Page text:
While there’s still a lot of work to be done, Obama’s inauguration speech clears up any lingering doubts about his commitment to LGBT rights
Had Mitt Romney won the election, the gay community would have hit a stone wall. Instead, President Barack Obama’s historic inauguration speech mentioned Stonewall, the New York City gay bar where patrons fought back against a police raid in 1969. That Obama did so while invoking Seneca Falls and Selma — cities indelibly linked to the fight for human liberty — made the speech even more significant.
The nationally televised talk in front of hundreds of thousands at the National Mall in Washington marked the first time that the word “gay” was included in an inauguration address.
“We, the people, declare today that the most evident of truths — that all of us are created equal — is the star that guides us still; just as it guided our forebears through Seneca Falls, and Selma, and Stonewall,” Obama eloquently said in front of a sea of flag-waving citizens. “Our journey is not complete until our gay brothers and sisters are treated like anyone else under the law — for if we are truly created equal, then surely the love we commit to one another must be equal as well.”
Obama’s soaring speech was as bold as it was beautiful, as moving as it was magnificent. It was an address the LGBT community had only dreamed a president delivering.
While watching, I had a Chris Matthews moment and “felt this thrill going up my leg.”
This triumphant moment is the result of decades of backbreaking work. The first breakthrough came on Saturday, March 26, 1977, when Midge Costanza, a top aide to President Jimmy Carter, invited 14 gay advocates to the White House. The event took place in the Roosevelt Room and lasted three hours. The book Out for Good discusses the risqué meeting:
“President Carter, off to Camp David, would not be there, and Midge Costanza had not told him what she was doing. She did not clear her meetings with the president, but she did list them on her schedule, which was sent to the chief of staff.”
Another milestone came in May 1992, when a gay political strategist introduced his college friend and presidential candidate, Bill Clinton, to a group of gay advocates and donors. At the Palace Theater in Hollywood, the former governor of Arkansas wowed the crowd with an emotional speech that included the famous line, “What I came here today to tell you in simple terms is, I have a vision and you are part of it.”
Unfortunately, Clinton’s vision blurred a bit when confronted with strident right-wing opposition — leading to the heinous “don’t ask, don’t tell” debacle and his signing of the odious Defense of Marriage Act.
During his re-election campaign, Obama went out on a limb (or was pushed onto it by Joe Biden) and endorsed marriage equality. Locked in a tight race, it was unclear what the ramifications might be in conservative swing states, such as Florida and Ohio. With the LGBT community firmly behind him, Obama handily won and proved that supporting marriage equality would not cost a candidate a national election.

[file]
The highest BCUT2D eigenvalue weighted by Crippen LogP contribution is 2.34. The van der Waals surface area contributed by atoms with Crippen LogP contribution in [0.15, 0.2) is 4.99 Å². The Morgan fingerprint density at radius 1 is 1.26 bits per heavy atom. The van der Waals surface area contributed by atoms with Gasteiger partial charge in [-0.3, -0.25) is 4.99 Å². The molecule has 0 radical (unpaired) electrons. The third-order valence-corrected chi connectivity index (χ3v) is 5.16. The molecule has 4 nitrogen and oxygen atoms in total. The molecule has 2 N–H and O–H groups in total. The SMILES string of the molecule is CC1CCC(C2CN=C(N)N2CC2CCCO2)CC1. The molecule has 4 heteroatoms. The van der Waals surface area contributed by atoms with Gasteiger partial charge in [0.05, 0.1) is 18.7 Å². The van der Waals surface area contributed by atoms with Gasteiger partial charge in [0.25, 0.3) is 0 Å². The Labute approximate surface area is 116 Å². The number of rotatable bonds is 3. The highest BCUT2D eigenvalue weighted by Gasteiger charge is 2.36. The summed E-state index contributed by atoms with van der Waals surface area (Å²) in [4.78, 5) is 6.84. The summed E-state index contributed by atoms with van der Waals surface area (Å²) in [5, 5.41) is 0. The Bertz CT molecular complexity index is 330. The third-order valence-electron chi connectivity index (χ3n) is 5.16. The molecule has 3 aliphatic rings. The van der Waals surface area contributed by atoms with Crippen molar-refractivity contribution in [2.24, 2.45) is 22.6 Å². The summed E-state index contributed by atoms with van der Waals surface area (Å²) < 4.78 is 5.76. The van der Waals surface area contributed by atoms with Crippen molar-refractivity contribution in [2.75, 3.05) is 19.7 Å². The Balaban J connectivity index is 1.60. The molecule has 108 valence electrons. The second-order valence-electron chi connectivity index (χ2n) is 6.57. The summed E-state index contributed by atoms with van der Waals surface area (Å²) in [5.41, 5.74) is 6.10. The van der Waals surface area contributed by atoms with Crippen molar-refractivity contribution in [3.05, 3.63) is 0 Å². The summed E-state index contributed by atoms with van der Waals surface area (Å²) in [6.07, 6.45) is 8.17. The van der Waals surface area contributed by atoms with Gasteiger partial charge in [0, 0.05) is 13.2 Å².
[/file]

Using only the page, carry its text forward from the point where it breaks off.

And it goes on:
Prior to his address, it was unknown to what extent Obama would focus on LGBT equality in his second term. Only a week prior, a virulently homophobic evangelical preacher, Louie Giglio, was chosen to give the benediction at the inauguration. After an uproar, the plug was pulled on the minister and a more inclusive holy man replaced him.
Obama’s speech cleared up any lingering doubts about his commitment to LGBT equality. He signaled that he viewed this topic as more than a political issue or a chance to mollify a boisterous special interest group. What we heard was a man who strongly considers gay rights an important legacy issue. He seems to consider achieving liberty for gay and lesbian Americans the type of accomplishment one burnishes at his presidential library.
Still, there is so much critical work to do.
For instance, Chad Griffin, President of the Human Rights Campaign, urged Obama today to “take yet another important step toward fulfilling that promise of equality by filing an amicus brief in support of the plaintiffs in Hollingsworth v. Perry,” the lawsuit challenging California’s marriage amendment that’s before the U.S. Supreme Court.
Obama could increase diversity by nominating an openly gay person for his Cabinet and other high-level administration jobs. Additionally, it is still legal for LGBT people to be fired because of their sexual orientation in the majority of states. Only nine states and the District of Columbia allow same-sex couples to marry. Reparative therapists continue to abuse children by peddling their “ex-gay” snake oil.
Inauguration Day was even more special because it occurred on the Rev. Dr. Martin Luther King holiday. The only thing more powerful than having a mighty dream is making it happen. Obama’s eloquent speech made the future seem brighter, the horizon limitless and our dreams of equality closer to reality.
Wayne Besen is founding executive director of Truth Wins Out, a Vermont-based nonprofit organization that fights anti-gay religious extremism. He can be reached at WBesen@TruthWinsOut.org.
This article appeared in the Dallas Voice print edition January 25, 2013.
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